Wednesday, May 27, 2009

Do we think much about what we think, or is it just what we think? Is there some obligation to check our own facts? Or to truth proof ourselves? Or are we content to leave that to some other authority? How much consideration of our thinking is necessary? Does correctness matter, or is it just a matter of finding some relative cohesion with in our own head? The age of reason seems past and replaced in this age by choice and preference. Demographers say we are simply collecting ourselves in pockets of like mindedness. Moving to regions that vote the way we do, or neighborhoods that fly the same bumper stickers we do. Correctness becomes a perception in the way OZ was emerald. My acquaintances that think very differently from me pump their gas the same way, shop at the same grocery stores, get into their pants the same way…, we just come to hugely different conclusions about the issues of the day. I heard some conversation on the radio the other day, mind you my radio listening is filtered green, about whether a new health care initiative could be “swift boated’ this time around by outright lies and distortions. The common taters of the moment had some notions that due to the influence of the blogosphere, which wasn’t as prevalent back when Hillary and Bill made a run at it, such blatantly distorted characterizations could not be as effective. Hum… Does this suggest some new democracy of factuality dawning? What about the Ying of liberal shouters on TV balancing out the Yang of right wingers? Does this help us come to the truth in the middle? (If it’s in middle) I am not so sure. It ’s a badge of honor to hold fast to what you believe, and a sign of weakness to waver in your convictions. The cultural reinforcement mechanisms aren’t geared so much to truth or fiction. So much falls into the realm of unknowable, and so much proclamation stands unwanted.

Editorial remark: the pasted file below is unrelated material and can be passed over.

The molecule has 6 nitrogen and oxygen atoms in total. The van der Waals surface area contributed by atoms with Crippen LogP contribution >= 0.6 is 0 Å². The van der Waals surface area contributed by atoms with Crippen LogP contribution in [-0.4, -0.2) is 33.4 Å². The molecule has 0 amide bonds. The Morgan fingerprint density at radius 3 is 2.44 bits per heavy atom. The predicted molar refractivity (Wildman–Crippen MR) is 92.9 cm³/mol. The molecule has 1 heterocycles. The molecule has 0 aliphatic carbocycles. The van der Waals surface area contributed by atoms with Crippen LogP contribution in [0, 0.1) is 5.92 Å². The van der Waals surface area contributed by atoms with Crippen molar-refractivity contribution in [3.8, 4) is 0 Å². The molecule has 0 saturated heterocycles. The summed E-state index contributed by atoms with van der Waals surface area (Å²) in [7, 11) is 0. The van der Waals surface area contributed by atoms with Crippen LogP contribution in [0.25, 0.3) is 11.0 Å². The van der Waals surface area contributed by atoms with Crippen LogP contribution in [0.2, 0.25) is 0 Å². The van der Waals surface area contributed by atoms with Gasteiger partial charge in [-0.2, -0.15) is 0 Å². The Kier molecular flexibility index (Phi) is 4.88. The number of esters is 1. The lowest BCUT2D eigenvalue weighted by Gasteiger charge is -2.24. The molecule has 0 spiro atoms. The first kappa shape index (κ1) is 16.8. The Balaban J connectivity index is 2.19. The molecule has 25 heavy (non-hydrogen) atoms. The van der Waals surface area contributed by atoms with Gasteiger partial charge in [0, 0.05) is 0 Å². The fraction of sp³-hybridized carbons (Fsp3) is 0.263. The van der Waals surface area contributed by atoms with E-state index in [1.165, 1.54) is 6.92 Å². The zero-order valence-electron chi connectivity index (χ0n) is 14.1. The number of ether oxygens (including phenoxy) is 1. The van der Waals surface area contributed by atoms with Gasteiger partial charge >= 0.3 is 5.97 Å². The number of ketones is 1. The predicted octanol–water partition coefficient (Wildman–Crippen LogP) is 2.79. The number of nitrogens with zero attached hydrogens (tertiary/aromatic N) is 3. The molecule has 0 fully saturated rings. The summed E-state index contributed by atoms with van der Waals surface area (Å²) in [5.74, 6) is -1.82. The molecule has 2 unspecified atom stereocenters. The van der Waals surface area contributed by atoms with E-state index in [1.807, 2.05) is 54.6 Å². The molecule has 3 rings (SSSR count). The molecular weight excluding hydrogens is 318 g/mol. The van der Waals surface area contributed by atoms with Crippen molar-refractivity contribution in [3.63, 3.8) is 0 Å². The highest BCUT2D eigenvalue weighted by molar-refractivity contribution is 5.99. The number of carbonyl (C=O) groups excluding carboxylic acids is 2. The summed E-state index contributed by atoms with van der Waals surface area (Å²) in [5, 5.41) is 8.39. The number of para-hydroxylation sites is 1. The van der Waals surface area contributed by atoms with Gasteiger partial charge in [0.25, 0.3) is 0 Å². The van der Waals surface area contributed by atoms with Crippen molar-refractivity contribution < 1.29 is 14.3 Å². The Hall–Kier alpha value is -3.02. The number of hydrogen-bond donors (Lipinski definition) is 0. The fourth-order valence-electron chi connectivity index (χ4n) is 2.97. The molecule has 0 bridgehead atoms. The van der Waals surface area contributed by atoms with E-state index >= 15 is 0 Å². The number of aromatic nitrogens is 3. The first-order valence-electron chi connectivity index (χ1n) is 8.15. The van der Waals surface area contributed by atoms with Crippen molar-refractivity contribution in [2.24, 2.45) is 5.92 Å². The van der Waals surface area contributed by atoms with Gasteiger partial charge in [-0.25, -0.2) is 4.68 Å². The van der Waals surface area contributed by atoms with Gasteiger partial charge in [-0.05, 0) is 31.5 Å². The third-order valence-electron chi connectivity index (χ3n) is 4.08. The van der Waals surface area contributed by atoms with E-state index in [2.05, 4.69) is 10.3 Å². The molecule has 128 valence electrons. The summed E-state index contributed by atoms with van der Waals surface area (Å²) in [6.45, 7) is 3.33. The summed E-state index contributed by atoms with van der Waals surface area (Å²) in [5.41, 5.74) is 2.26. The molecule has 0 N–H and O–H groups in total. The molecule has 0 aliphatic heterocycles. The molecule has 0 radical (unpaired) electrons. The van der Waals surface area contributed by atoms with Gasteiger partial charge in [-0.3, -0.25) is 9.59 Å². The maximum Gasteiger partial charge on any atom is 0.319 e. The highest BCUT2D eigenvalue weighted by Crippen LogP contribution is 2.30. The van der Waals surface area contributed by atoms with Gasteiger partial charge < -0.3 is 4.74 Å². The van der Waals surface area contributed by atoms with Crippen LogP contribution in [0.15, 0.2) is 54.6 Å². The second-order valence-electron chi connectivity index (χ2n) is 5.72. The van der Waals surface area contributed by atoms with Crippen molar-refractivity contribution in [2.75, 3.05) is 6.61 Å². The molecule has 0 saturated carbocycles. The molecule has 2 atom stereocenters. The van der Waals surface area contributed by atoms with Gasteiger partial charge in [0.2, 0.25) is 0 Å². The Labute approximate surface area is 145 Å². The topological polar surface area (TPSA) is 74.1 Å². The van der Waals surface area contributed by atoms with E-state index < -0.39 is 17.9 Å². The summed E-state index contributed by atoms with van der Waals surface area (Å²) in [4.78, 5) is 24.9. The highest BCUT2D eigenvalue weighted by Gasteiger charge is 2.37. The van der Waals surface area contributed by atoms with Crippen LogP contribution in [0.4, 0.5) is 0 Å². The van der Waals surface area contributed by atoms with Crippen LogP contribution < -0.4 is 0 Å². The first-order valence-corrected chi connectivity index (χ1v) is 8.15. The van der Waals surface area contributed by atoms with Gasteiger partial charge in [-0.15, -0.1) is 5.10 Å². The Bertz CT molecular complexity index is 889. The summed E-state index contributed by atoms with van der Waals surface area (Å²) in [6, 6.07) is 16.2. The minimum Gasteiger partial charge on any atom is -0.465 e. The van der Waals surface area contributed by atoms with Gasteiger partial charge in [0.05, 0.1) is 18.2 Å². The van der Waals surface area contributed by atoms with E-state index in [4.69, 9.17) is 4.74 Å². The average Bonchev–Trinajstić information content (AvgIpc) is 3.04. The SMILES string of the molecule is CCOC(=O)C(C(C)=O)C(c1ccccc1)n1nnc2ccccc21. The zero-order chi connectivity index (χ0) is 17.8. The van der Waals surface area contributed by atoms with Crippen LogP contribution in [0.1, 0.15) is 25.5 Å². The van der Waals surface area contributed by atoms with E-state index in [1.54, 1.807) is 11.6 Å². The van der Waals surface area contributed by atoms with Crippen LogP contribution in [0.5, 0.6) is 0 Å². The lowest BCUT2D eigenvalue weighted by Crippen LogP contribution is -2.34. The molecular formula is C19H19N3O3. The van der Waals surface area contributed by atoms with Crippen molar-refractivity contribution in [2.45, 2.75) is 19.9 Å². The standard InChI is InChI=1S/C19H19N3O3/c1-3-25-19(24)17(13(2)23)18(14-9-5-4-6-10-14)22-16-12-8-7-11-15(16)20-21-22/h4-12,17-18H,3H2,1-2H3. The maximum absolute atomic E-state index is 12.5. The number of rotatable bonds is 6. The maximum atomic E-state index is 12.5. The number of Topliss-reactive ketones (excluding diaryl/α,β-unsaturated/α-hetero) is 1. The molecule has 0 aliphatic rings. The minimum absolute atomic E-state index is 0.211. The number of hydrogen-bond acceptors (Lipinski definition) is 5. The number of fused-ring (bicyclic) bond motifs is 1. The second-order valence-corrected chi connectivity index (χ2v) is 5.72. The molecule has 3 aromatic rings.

2 comments:

John Hayes said...

Interesting thoughts-- it certainly speaks to the "red state/blue state" phenomenon that I find so off-putting. I think the truth may very well "be in the middle," but not necessarily in the sense of a "moderate" position in between political liberals & political conservatives. While I tend to support liberal-- even quite liberal--positions myself, I honestly believe that the "real truth" (whatever that may mean) lies beyond political discourse.

Randy Watson said...

Thanks John, for the comments. I agree with you, I think of our political thinking as one band of frequency in a spectrum of radio waves, or as a layer of sediment. We tend to go to this band and lock in and forget about all the rest that completes us.